Chippewa Valley Technical College will seek voter approval April 7 for a $48.8 million referendum to expand facilities and programs to meet workforce needs.
The proposed plan would create a new transportation center and emergency service center and update the technical components in the manufacturing education center. The rest of the allocated funds would be used for additional renovations and expansions to Chippewa Valley campuses in its 11-county district.
Bruce Barker, president of Chippewa Valley Technical College, said the decision to propose the second referendum in CVTC’s history came through both internal and external conversations with board members and the community about what CVTC needs to better serve the Chippewa Valley.
“It has become apparent that we need to expand in order to meet the needs of this community,” Barker said. “During our annual strategic planning process, we found the main areas we needed to address and we think we have a compelling case for this project. We’ve reached out to the community to see if they agree with us, and largely that is the case. If we are going to continue to grow and better serve the community, we need this project to be approved.”
Barker said there are three main reasons for proposing the referendum:
- Demand for space exceeds their current capacity. Many of the spaces at CVTC are shared between multiple programs and scheduling has become increasingly stressful. The additional space and resources would greatly help with this, he said, and it also opens the possibility of increasing enrollment at the school. Enrollment has grown the past four years.
- Area employers depend on CVTC. There is a historic workforce shortage in the United States currently and many of the skilled labor and service industries rely on CVTC graduates to fill vacant positions. He said the community also needs the institution because the existing workforce will require constant training as technology changes and the needs of their positions change along with it. “We’ve talked a lot about new technology emerging,” Barker said. “Every time there is another technology advancement, it’s our responsibility to incorporate it into our programs, but also to retrain existing workers who’ve missed out on it. Areas like manufacturing and transportation require increased resources as time goes on and currently we don’t have the space or resources to keep up with these changing areas. That’s a big reason for the referendum, because we want our students to be as viable in the modern workspace as possible.”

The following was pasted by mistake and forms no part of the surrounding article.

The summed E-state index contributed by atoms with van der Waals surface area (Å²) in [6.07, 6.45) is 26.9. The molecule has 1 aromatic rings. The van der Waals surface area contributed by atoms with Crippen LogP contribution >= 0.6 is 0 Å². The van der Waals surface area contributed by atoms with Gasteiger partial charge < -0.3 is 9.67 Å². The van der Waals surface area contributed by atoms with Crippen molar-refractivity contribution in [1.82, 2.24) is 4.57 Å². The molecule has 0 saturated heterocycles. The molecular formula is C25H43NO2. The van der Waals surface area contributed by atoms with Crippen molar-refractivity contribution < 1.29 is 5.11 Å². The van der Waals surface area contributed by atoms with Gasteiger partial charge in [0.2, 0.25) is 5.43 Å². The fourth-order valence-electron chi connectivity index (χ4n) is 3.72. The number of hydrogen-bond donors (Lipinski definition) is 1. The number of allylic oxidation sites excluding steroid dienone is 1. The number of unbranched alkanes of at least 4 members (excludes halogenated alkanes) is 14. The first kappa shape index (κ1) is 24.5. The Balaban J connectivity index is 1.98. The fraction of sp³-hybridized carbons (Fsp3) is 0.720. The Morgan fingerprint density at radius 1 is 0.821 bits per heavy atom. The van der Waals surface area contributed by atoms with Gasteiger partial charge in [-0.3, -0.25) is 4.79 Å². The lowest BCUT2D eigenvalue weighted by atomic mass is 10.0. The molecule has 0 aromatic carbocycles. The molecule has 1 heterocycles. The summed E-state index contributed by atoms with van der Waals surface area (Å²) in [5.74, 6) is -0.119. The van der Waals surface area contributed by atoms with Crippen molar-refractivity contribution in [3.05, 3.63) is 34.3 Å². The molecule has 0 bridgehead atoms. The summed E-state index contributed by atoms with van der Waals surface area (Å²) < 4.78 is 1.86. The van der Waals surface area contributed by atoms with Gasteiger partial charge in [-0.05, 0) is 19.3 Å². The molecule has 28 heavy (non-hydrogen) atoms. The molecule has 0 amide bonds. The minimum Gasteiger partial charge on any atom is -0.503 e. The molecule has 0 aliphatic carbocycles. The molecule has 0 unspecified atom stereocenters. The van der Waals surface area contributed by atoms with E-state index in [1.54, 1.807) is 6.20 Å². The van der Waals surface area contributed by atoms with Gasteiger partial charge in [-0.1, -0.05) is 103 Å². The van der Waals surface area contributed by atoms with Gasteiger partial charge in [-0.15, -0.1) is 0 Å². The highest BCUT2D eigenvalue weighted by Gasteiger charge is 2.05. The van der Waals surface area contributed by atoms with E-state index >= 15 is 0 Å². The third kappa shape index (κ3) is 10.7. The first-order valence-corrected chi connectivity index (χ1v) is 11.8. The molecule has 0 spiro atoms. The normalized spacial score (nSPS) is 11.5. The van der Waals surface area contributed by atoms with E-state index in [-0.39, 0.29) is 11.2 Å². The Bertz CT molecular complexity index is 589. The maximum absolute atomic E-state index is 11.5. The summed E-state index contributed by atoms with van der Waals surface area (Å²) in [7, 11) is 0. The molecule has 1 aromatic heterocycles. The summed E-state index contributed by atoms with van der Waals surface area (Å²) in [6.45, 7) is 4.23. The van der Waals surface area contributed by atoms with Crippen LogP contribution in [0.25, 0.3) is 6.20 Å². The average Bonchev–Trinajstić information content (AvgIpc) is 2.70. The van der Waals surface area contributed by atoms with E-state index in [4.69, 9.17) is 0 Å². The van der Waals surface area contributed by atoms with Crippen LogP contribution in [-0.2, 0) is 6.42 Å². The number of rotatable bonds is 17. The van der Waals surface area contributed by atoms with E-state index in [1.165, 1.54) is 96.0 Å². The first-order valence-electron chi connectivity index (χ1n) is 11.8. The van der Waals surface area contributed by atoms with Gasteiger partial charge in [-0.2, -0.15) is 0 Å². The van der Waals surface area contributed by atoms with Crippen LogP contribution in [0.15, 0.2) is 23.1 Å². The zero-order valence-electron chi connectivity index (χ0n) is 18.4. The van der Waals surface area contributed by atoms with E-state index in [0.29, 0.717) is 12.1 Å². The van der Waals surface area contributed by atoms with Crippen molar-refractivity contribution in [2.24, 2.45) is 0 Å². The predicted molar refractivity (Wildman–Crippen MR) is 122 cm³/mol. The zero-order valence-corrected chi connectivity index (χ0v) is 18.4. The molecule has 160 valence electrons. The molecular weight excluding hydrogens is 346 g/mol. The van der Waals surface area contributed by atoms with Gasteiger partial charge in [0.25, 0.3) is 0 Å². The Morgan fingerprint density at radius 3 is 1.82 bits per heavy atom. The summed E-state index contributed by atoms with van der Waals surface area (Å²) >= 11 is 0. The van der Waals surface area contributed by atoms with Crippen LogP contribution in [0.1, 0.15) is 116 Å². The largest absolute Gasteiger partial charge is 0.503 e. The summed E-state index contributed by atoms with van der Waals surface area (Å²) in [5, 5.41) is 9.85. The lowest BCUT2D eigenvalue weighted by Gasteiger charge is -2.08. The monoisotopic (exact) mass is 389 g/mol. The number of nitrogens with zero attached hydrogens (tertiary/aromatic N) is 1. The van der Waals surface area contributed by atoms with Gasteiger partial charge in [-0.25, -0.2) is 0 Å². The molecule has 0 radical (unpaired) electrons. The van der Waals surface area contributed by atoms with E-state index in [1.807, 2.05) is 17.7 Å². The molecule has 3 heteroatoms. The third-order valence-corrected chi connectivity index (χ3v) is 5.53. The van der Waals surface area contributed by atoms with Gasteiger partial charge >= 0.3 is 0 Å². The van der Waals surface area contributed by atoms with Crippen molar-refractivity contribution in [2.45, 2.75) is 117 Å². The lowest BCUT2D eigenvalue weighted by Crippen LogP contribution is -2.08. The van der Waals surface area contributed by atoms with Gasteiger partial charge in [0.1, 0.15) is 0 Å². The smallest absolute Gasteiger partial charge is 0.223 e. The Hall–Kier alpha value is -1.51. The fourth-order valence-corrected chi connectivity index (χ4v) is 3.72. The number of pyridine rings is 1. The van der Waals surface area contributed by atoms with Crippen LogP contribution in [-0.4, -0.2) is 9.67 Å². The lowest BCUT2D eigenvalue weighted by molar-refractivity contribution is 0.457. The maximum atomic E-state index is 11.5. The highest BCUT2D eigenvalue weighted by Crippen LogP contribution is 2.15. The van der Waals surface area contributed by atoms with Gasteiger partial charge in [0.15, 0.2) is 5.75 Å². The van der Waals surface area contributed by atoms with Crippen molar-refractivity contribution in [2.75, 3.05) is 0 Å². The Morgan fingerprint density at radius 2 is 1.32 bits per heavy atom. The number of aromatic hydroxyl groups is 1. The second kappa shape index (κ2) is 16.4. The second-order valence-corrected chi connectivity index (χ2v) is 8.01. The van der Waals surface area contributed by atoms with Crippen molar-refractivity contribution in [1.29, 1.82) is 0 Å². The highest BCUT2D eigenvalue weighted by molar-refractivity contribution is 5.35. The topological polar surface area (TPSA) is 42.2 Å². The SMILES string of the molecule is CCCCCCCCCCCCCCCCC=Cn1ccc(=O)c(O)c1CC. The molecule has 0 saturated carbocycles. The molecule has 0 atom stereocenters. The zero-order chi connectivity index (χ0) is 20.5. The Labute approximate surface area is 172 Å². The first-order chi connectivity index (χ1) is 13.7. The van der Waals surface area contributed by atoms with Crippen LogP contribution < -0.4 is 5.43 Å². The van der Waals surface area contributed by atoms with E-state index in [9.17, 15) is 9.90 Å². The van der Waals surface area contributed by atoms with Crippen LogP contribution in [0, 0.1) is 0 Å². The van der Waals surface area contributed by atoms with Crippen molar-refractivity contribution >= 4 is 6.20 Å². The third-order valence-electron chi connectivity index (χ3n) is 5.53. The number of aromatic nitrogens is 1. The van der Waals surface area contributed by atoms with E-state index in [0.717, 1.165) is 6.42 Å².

- CVTC officials believe the referendum will help keep workers in the region post-graduation. Barker said a community with greater educational resources will be much more attractive to potential workers and graduates when they are looking to enter the workforce.
To help meet the worker shortage, Barker said the ability to train more people at a more efficient rate in the emergency service industry would benefit both the Chippewa Valley and more rural areas where finding volunteers is growing increasingly difficult.
“There is a large shortage of emergency volunteers around the state and especially in rural areas,” Barker said. “Through adding the resources allotted to us in this referendum, we’d be able to train more volunteers and workers in the emergency service field to better meet that need in our community.”
The $48.8 million budget for the proposed three-year referendum construction project would be funded primarily through property taxes. The estimated cost per $100,000 of property value is a tax increase of $13 a year. The payment plan would extend through the next 21 years with an interest rate of 3.75-4 percent.
During planning for the project, Barker and administration at CVTC decided they needed to keep the budget for the referendum under $55 million.
One aspect of the referendum that hit the cutting room floor amid lack of support from the community was an $18 million housing project. The goal with the idea was limit the amount of commuting the school’s students had to engage in, but ultimately the school’s reputation led to the removal of this aspect of the referendum.
“The general perception is that we’ve always been a commuter college,” Barker said. “Many people asked us why we needed to change that, as it’s worked up until this point. We’re trying to change the stigma, but that will have to be an issue for another day as we address other programs and resources on our campuses.”
Voters will decide April 7.
“If we are going to continue to grow and better serve the community, we need this project to be approved.” Bruce Barker, president of Chippewa Valley Technical College
"If we are going to continue to grow and better serve the community, we need this project to be approved.”
Bruce Barker, president of Chippewa Valley Technical College
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